Medicare and the Doctor’s Strike - 1962

Much has been written about Medicare, its birth in Saskatchewan, and the key players involved in its evolution.  Saskatchewan's Health Care Evolution Towards Medicare (background information)  provides a brief backgrounder, a reference to identify the evolution of health care in Saskatchewan.   By examining the origins of medicare, and the actions of some of the more prominent people involved it is hoped that readers will remember the growth and evolution of medicare and what forces came into play during the history of health care. We invite readers to complete the survey at the end of this page for Marilyn Decker , - - granddaughter of Matthew (Matthias) Anderson if you have observations, comments or suggestions you could share.

The federal government stepped in with funding in 1968 to support medical insurance. Leonard Shifrin noted that 8 provinces of Canada modelled health care upon Saskatchewan's medicare plan by 1979 and the CBC states the entire nation was covered by a medicare plan within ten years of the Saskatchewan Doctor's strike. Saskatchewan's motto; "Multis E Gentibus Vires", Latin for "In Many People's Strength" represents the great cooperative community spirit, which when combined with "the right person in the right place at the right time" paved the way for Saskatchewan to become a leader in medicare.Houston and Massie p. 143

In closing,  Saskatchewan's Health Care Evolution Towards Medicare (background information) offers an overview of the evolution of health care in Saskatchewan. It is hoped that it may inspire you to reflect on the politics, the health care services, and the effect the various health care systems had on the communities. Please be inspired to comment, compare or contrast how health care impacted your own life experiences  - the hopes and fears - as they affected families and citizens as the formal legislationwas approved paving the way towards medicare. As we are collecting information, comments, feedback, and any reminiscences you may have are greatly appreciated.Questions:It is quite natural that Canadians used to medicare are bringing up the controversy regarding the United States Obamacare program in their conversations. It is an interesting time, observing the reactions, positive or negative that Americans are having with these new insurance policies. We, as Canadians may indeed be wondering how anyone could be against it.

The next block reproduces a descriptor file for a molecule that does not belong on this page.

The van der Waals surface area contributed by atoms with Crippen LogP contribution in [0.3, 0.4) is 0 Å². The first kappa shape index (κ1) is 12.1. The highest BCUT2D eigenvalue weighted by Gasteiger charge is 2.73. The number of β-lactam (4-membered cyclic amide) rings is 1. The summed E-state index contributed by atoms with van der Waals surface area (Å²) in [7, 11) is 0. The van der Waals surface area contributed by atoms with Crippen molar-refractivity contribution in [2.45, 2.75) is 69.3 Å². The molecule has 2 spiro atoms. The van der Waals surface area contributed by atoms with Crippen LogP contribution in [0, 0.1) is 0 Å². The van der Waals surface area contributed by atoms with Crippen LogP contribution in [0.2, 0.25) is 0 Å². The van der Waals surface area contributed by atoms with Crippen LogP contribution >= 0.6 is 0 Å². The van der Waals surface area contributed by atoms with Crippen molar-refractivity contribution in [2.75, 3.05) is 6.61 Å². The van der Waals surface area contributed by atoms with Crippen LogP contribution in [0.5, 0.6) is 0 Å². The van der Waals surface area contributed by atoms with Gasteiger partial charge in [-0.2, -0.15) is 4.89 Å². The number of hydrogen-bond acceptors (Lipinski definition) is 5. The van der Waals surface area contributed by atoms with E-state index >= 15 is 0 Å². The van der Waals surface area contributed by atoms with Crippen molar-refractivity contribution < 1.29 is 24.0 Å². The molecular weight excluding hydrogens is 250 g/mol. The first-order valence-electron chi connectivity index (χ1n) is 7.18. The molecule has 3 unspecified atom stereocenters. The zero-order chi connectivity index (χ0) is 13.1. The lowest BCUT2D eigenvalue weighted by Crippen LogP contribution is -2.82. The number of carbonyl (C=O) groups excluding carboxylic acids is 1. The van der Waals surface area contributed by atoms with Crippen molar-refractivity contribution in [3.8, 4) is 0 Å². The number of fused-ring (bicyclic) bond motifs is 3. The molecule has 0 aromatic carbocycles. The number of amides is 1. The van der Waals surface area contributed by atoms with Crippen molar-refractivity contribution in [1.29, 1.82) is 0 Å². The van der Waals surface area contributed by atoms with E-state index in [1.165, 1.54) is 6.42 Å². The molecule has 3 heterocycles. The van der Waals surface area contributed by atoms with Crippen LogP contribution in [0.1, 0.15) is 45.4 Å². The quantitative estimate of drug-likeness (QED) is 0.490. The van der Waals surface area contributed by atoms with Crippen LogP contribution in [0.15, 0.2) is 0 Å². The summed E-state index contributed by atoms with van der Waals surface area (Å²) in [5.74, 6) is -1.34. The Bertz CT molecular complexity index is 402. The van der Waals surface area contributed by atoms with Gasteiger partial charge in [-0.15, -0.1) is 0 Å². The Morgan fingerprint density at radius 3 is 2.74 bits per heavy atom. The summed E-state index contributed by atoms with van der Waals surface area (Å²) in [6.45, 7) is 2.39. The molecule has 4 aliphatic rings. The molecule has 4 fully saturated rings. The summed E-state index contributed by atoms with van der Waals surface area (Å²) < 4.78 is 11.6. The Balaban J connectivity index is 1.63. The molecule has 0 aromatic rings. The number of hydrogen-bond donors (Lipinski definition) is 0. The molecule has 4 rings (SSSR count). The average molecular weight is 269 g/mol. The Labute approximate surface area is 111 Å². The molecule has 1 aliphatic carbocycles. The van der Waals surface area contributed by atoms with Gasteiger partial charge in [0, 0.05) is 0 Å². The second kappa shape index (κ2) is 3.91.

However, in Canada when medicare was introduced, there was in fact, a 23 day strike against Canadian medicare that made international headlines.  In contemporary times, few remember the inauguration of medicare, and the strike in health care service that lasted three weeks, a time in the summer of 1962 not to be critically ill.

There is a need to preserve personal memories of these events, especially as those who can remember through these times are now are at least in their sixties.
* What are your memories of the doctor's strike in 1962?  Were you  working in the medical field at the time?
* What are your memories of life before medicare?
* Where did you live?
* How old were you in 1962?  (in your teens/twenties, etc?)
* How did you get information (newspapers, radio, TV)?
If other, what type of communication was used for informaiton?
* Was medicare or the strike a topic of conversation at home or work?  Comment
* Were you or family members concerned about your health during the strike?
* Were you covered by a municipal plan, MSI or other insurance?
If you worked in the medical field, what was the attitude of co-workers?
* What do you think life would be like presently without medicare?
Do you have any other comments on the 1962 Doctor's strike?
Do you have any other comments on Medicare?
Will you pass on the link to this survey to others familiar with the inauguration of medicare and the 1962 Doctor's Strike?